December 19, 2014
The German software company SAP has pledged to hire 650 people with autism by 2020. (Thinkstock)
PALO ALTO, Calif. — Pick a date, any date in history, and Joe Cintas can tell you, with only a moment’s pause, what day of the week it was.
Diagnosed with autism at age 3, Cintas wields astonishing brain power when it comes to numbers and finding patterns, but, like many with his disability, his talents often have been overlooked in the workplace. Despite having a college degree in environmental studies, he spent the past 14 years pushing carts as a grocery store clerk before finding his niche at SAP, where he makes good money testing medical software for bugs.
Cintas’ life changed in March when he was hired at SAP’s Palo Alto office, along with six other employees, as part of the German software company’s groundbreaking Autism at Work program. Developed with Danish company Specialisterne, a pilot project proved successful in India, so SAP brought it to the U.S., first to Silicon Valley and later to Pennsylvania, Germany, Canada, and next year, Brazil. So far, 42 employees with autism have been hired at eight SAP locations around the world.
“I never felt comfortable in an interview process; I didn’t know how to express myself properly,” Cintas said. “Working here at SAP has been a dream come true for me. I don’t know what I would’ve done had I not been hired here. I would’ve continued to flounder professionally and emotionally.”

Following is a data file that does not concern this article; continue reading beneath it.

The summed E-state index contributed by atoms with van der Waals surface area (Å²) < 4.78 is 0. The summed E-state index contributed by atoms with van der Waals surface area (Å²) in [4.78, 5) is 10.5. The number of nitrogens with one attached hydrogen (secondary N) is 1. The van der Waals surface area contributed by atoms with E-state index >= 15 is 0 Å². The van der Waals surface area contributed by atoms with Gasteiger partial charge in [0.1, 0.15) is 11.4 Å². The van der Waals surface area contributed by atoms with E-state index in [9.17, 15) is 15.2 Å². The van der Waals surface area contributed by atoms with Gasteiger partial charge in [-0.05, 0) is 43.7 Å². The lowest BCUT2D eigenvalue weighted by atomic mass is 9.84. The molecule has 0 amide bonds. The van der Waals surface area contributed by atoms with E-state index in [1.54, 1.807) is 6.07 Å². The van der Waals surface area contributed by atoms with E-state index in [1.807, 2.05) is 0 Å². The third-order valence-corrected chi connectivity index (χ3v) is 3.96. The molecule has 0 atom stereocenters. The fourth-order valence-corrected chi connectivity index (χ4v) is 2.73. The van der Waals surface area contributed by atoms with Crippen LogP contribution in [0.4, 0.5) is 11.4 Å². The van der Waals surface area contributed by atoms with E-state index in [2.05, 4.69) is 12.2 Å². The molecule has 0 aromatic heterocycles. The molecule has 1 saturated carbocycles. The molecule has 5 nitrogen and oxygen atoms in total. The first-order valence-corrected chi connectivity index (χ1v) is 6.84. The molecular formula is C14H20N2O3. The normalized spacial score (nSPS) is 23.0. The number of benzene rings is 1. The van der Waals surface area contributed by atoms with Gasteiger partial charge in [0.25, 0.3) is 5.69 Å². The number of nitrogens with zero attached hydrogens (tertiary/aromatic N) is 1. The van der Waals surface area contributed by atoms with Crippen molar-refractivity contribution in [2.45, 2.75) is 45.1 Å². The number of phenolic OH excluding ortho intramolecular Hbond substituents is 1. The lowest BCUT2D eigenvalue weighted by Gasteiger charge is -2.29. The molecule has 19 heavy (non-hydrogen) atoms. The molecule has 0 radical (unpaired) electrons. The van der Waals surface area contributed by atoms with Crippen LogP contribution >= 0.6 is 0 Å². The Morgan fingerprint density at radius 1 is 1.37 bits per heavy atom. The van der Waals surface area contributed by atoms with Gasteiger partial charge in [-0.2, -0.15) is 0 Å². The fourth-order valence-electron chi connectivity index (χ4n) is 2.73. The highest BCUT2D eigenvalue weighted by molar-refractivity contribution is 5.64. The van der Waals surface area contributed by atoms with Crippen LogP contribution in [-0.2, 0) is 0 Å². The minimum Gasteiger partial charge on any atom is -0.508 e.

Most paid a low wage
While company programs for hiring employees with autism are nothing new, they’ve usually involved low-wage, simple tasks. SAP is among the first to embrace the idea that some of those with autism can excel in skilled positions.
Initially limited to software testing, the program quickly spread to other areas, including software development, customer support and graphic design. Impressed with the early success, SAP is planning to bring the program to its other Bay Area offices in Dublin, South San Francisco and possibly Sunnyvale.
“We hire people in spite of autism and because of autism,” said Jose Velasco, head of SAP’s Autism at Work program in the U.S. “It’s not a disability play; it’s a skills play.”
In general, Velasco said, many employees with autism can concentrate on repetitive tasks for long periods, have superior attention to detail, communicate honestly, and bring new perspectives to the workplace — all traits employers can use to their competitive advantage. The biggest challenge for the program thus far, Velasco said, hasn’t had anything to do with issues related to autism; it’s been keeping up with the barrage of requests for information. SAP has been approached by 30 companies interested in starting their own versions, Velasco said, including 12 in the Bay Area.
In a society trained to see eye contact and a firm handshake as signs of a desirable employee, many adults with autism struggle in typical job interviews. SAP doesn’t conduct interviews; instead, recruiters observe as candidates build robots out of LEGOS, and they are evaluated on teamwork and their ability to follow instructions.
The approach provides candidates with a relaxing environment and gives employers time to discover the prospective employee’s special skills.
Support from employer